Princeton Climate Analytics is a company born from decades of research by Professor Eric Wood and his colleagues at Princeton University
Our research division PCA Labs continues to push the frontiers of climate and hydrological research to develop and deliver state-of-the-art data products
PCA Labs Research Pipeline
MSWEP 5 Kilometer
Multi-Source Weighted-Ensemble Precipitation (MSWEP) is a global historic precipitation dataset (1979–2016) that optimally merges a wide range of gauge, satellite, and reanalysis data to provide reliable precipitation estimates at a 3-hourly temporal and 0.1° spatial resolution with unparalleled accuracy.
Africa/Latin America Monitors
The African and Latin America Flood and Drought Monitors (AFDM & LAFDM) are powerful and versatile web-based tools that can monitor and predict periods of flooding and drought by providing up-to-date data for more than 20 different meteorological and hydrological variables, as well as allowing the user to visualize and download region-specific data.
MSWEP Near Real Time
An improvement over the original MSWEP dataset, MSWEP Near-Real-Time (NRT) brings all of MSWEP’s outstanding features – such as global coverage, unparallelled accuracy, and wide range of sources – and updates them on a 3-hourly basis, creating a seamless data stream for in depth monitoring and risk assessment.
North America Monitors
Much like the AFDM and LAFDM, the North America Flood and Drought Monitor (NAFDM) will be a web-based platform for visualizing the current hydrological conditions in North America and forecasting of floods and droughts, using the highest available resolution data in the region.
High Res Global Monitor 5 Kilometer
The next step in PCA’s Flood and Drought Monitoring , the High-Resolution Global Monitor will combine data from the African, Latin American, and North American Monitors with other data sources to create a seamless global product at a 5km resolution. Updates will occur on a 3-hourly basis via the Princeton Hydrological Engine (PHE).
Global Near Real Time Flood Monitor
Yet another step forward, the Global NRT Flood Monitor will be a vastly improved version of the High-Resolution Global Monitor. This will include additional remotely sensed and model based estimates of flooding, presented in near realtime and downscaled to a 30m spatial resolution for analyzing risk or monitoring hazard conditions.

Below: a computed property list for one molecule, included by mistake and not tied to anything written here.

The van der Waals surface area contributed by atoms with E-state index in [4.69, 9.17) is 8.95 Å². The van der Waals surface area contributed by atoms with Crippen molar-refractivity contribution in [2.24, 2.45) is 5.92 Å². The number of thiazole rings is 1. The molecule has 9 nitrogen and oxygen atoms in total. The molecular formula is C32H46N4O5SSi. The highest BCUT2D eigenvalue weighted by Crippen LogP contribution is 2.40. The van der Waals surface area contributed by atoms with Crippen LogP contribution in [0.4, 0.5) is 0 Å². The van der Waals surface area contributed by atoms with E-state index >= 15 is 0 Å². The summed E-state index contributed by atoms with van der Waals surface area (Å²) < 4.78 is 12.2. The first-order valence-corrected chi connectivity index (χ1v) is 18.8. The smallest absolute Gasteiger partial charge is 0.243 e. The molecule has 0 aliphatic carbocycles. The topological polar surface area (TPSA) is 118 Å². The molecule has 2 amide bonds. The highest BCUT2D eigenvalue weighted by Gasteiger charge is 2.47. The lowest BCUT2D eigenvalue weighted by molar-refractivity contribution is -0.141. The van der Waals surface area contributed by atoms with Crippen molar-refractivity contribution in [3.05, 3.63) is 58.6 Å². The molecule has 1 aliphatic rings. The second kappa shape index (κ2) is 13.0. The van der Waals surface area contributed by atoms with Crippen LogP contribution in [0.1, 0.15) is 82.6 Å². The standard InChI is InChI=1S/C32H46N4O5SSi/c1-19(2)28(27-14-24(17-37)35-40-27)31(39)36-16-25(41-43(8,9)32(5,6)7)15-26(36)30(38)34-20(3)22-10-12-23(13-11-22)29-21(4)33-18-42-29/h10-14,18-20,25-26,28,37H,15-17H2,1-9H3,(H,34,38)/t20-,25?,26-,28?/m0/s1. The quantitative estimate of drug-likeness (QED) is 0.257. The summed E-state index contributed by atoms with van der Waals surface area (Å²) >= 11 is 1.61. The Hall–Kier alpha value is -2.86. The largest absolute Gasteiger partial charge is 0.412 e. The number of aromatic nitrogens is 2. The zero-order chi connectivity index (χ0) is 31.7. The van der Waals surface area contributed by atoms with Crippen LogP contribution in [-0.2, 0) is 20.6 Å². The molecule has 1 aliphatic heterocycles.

High Precision Seasonal Forecasting
Never before will forecasting be so easy. With PCA’s Precision Seasonal Forecasting System, clients will be able to predict the impact of climate with incredible accuracy and precision from the global level to the human level. These forecasts will be continuously updated with initial conditions derived from global remote sensing and in-situ observations.
Early Years of Research
In the early 1980s, Eric was encouraged to think about process-based hydrologic processes, including the effects of landscape variability that led to his “Representative Elementary Area” concept. Understanding the impact of landscape variability on water and energy fluxes had been an unresolved research problem, but the work of his students indicated that ignoring such variability leads to biased surface fluxes. Including spatial variability in land surface models led to a long-term collaboration in the development of the Variable Infiltration Capacity model. About twenty-five years later, Eric proposed the development of hyper-resolution land surface modeling (LSM)—30 to 100 meters at continental scales—to capture this variability, which led to the development by his student of HydroBlocks, which we’ve run at 30 meters across the contiguous United States.